The Road to Pell is Paved with Good Intentions: The Economic Incidence of Federal Student Grant Aid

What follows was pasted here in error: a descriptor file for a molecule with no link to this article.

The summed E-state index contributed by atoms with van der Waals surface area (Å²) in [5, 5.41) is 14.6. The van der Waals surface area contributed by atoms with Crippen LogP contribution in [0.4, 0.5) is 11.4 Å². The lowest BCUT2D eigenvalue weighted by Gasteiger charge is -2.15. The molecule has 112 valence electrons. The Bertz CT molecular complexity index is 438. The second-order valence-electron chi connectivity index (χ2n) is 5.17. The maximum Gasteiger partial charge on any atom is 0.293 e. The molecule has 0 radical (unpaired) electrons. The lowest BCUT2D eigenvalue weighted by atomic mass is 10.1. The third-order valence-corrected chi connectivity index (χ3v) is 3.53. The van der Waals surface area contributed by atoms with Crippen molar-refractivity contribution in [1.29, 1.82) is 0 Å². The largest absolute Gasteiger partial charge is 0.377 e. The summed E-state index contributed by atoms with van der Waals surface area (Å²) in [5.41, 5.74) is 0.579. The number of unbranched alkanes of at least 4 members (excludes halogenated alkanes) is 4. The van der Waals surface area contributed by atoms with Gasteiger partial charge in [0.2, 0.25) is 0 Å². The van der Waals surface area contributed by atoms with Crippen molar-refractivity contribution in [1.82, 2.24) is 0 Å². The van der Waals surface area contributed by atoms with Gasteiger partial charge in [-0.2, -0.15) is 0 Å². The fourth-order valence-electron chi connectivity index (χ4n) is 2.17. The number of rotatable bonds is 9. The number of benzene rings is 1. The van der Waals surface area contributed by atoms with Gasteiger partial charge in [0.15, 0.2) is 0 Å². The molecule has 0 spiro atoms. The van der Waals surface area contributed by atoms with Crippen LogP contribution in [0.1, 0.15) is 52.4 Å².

The federal Pell Grant Program provides billions of dollars in subsidies to low-income college students to increase affordability and access to higher education. I estimate the economic incidence of these subsidies using regression discontinuity (RD) and regression kink (RK) designs. RK estimates suggest that schools capture Pell Grant aid through price discrimination, while RD estimates imply the opposite result, that schools supplement Pell Grants with increased institutional aid. I reconcile these disparate findings through a framework in which the treatment of Pell Grant aid is multidimensional: students receive an additional dollar of Pell Grant aid and are also labeled as Pell Grant recipients. RD estimates confound the effects of these dimensions, which have opposite impacts on schools’ pricing decisions. I develop a combined RD/RK approach, which allows me to separately identify schools’ willingness to pay for students categorized as needy and the pricing response to outside subsidies. Taking into account both dimensions, I estimate that 12 percent of all Pell Grant aid is passed-through to schools.